“Here we go again, another permanent homeless shelter coming into my district, which makes it the second one under this administration. But the real kicker here is the so-called use of their emergency authority which is a cover for just bringing a homeless shelter into the community without any community input,” Peralta said. “My constituents are very understanding of the necessity of the city’s obligation to house the homeless, as well as understand that anyone is a paycheck away from being homeless. But, the fact that the city seeks input after the fact is nothing but a Bloomberg or Giuliani tactic of shoving a homeless shelter down a community’ s throat.”

The Clarion Hotel shelter will be only 2 miles away from the Westway Motor Inn, located at 71-11 Astoria Blvd., which last year outraged the local community when the city transformed it into a shelter housing over 100 homeless families.

In nearby Elmhurst, the community continues to fight against the city’s proposal to convert the site of the former Pan American Hotel, at 79-00 Queens Blvd., into a permanent shelter.


$100M transformation to turn Queens Boulevard into ‘Boulevard of Life’ begins

| aaltamirano@queenscourier.com

THE COURIER/Photos by Angy Altamirano

For Lizi Rahman and all other family members who have lost loved ones on Queens Boulevard, their dream of putting an end to the “Boulevard of Death” is finally starting to become reality.

Rahman — whose 22-year-old son Asif was fatally struck while riding his bicycle home in 2008 — joined Mayor Bill de Blasio, Department of Transportation (DOT) representatives and local elected officials and community leaders on Thursday morning in Woodside to announce the beginning of the $100 million redesign of the busy thoroughfare which has claimed 185 lives since 1990.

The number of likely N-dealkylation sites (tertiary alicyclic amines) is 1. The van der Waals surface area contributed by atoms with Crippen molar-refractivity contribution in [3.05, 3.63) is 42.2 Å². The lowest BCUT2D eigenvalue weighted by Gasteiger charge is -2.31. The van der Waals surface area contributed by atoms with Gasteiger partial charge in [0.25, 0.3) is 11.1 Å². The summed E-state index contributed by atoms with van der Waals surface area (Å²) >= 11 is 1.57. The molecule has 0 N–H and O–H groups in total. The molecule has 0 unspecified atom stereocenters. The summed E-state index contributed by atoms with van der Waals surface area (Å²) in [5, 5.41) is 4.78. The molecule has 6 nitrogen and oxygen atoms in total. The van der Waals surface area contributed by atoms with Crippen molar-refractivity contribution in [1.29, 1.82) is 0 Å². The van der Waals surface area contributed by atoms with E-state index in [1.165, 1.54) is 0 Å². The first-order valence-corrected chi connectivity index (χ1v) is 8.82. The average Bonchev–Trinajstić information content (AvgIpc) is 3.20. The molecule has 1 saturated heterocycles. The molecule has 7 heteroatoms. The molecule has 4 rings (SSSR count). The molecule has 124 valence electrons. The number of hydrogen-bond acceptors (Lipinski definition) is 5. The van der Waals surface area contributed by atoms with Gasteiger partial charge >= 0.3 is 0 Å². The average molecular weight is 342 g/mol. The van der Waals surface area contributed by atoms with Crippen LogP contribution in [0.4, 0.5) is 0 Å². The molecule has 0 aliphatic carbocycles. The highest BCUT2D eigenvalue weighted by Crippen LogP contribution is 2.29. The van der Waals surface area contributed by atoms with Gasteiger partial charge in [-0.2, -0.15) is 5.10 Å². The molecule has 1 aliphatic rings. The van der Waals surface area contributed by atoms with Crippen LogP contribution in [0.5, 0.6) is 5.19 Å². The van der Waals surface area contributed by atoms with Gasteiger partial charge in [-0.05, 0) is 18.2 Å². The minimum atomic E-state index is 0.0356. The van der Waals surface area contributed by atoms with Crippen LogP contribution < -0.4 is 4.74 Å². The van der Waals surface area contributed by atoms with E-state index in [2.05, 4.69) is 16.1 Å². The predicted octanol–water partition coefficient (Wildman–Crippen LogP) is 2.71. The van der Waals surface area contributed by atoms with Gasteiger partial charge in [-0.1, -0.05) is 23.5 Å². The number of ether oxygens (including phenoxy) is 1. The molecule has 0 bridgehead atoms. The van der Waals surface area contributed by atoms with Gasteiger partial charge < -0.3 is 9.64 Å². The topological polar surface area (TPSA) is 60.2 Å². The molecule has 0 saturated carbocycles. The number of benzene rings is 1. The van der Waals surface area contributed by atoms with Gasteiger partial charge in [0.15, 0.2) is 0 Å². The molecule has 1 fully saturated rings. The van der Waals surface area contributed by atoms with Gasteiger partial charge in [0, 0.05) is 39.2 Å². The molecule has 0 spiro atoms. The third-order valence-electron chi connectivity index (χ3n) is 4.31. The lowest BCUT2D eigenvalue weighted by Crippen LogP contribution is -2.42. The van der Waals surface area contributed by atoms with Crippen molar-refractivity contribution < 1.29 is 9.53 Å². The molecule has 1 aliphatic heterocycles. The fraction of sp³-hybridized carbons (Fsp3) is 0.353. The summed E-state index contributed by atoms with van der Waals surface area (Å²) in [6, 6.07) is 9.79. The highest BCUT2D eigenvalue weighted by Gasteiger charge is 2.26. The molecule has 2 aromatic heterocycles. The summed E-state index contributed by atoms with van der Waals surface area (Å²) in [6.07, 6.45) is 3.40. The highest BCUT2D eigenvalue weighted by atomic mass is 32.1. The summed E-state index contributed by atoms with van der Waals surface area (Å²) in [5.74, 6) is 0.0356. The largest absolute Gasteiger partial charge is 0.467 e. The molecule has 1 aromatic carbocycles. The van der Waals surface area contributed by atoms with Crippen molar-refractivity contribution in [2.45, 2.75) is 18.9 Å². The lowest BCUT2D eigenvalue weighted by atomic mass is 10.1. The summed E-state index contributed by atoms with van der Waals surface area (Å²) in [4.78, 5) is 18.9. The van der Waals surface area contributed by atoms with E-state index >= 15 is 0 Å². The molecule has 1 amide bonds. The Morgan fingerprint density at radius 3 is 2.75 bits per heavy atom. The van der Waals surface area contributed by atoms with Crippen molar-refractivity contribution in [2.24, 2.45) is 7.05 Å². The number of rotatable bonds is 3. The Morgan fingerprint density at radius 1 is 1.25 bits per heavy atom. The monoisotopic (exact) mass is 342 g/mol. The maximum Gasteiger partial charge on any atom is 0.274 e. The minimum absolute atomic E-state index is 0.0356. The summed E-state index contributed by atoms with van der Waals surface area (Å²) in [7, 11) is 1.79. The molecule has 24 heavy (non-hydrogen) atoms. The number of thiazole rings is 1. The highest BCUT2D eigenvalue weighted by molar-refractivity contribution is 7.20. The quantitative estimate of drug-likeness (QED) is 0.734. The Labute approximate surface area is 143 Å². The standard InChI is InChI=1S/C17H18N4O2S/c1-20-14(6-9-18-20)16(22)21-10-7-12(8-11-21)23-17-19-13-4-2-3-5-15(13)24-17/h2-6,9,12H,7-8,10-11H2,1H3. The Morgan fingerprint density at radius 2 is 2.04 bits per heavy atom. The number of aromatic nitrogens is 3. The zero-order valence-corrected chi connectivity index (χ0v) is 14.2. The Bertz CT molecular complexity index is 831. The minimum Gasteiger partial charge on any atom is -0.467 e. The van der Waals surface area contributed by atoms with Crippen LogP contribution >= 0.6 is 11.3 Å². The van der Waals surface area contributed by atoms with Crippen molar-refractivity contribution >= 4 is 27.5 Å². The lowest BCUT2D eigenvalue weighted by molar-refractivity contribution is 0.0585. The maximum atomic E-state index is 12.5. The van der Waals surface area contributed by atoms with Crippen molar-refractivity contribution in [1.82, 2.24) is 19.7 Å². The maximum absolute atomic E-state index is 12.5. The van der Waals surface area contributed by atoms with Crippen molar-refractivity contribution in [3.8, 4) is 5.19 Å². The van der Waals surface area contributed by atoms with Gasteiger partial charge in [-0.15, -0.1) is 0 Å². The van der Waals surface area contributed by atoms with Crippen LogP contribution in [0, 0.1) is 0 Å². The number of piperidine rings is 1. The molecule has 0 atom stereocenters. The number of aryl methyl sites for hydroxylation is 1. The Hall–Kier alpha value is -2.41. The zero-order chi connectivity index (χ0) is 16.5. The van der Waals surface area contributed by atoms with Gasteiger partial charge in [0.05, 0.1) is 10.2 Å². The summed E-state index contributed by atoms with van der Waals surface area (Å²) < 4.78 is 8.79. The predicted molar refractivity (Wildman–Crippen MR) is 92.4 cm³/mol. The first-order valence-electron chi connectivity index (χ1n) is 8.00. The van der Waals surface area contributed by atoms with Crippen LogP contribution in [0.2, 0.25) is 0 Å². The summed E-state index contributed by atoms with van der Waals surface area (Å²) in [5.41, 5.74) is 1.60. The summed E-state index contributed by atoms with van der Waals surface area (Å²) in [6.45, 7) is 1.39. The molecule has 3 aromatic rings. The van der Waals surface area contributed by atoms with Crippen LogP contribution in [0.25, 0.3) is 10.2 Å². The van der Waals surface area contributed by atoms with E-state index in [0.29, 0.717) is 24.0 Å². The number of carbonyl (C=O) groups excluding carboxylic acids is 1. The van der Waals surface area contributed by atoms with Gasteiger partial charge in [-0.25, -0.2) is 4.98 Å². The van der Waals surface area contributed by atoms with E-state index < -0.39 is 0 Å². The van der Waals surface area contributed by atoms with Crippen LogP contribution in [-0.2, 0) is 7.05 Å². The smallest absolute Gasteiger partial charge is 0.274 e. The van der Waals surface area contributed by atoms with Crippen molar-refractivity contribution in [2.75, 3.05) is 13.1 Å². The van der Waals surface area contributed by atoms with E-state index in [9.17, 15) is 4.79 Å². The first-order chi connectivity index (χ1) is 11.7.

“I decided to do everything in my power to get a bike lane on Queens Boulevard so that bicyclists would feel safe and no mother would go through this pain of losing a child,” Rahman said. “There were times when I was discouraged. I almost gave up but then I saw light at the end of the tunnel when Mayor de Blasio was elected. Now my dream is not a dream anymore; it became a reality.”

The first phase of the redesign project, which was unanimously approved by Community Board 2 last month, will focus on the 1.3-mile section of Queens Boulevard between Roosevelt Avenue and 73rd Street, an area which saw six deaths, 36 severe injuries and 591 more hurt in traffic accidents between 2009 and 2013.

“Here is a lesson if ever there was one, on the fact that we had to change things here on Queens Boulevard. We were losing too many good people, and we could avoid those losses. And finally, the actions are being taken to save lives here on Queens Boulevard that should’ve happened long ago,” de Blasio said on Thursday.

Lizi Rahman lost her son in 2008 after he was fatally struck by a truck on Queens Boulevard while riding his bicycle home.

Lizi Rahman lost her son in 2008 after he was fatally struck by a truck on Queens Boulevard while riding his bicycle home.

The redesign of the thoroughfare is expected to decrease drivers from switching repeatedly between the main line and service road. The overall plan will be to get rid of the “highway-like design features” which encourage drivers to speed.

The improvements on the stretch, which will be installed through October, include safer crossings installed along the corridor; pedestrian islands and new mid-block crossings constructed to give pedestrians more time to cross; and the addition of high-visibility crosswalks and new signals.

“We have an obligation to make sure that not one more person loses their life on this boulevard,” Councilman Jimmy Van Bramer said. “We will transform Queens Boulevard into that ‘Boulevard of Life.’ We will make it safer for everyone, pedestrians, cyclists and motorists, all living in harmony and in safety.”

The DOT will also add protected bike lanes with buffers and new pedestrian space along the median next to the service lane in both directions. A raised, concrete bicycle path will be constructed under the overpass on the eastbound service road from 67th to 69th streets.

The project will also include pedestrian ramps being upgraded to be ADA-complaint improving accessibility to those with disabilities, and service roads will be reduced to one moving lane in each direction.

The DOT plans to soon begin the phase of the redesign of Queens Boulevard from 73rd Street to Eliot Avenue, and after from Eliot Avenue to Jamaica Avenue.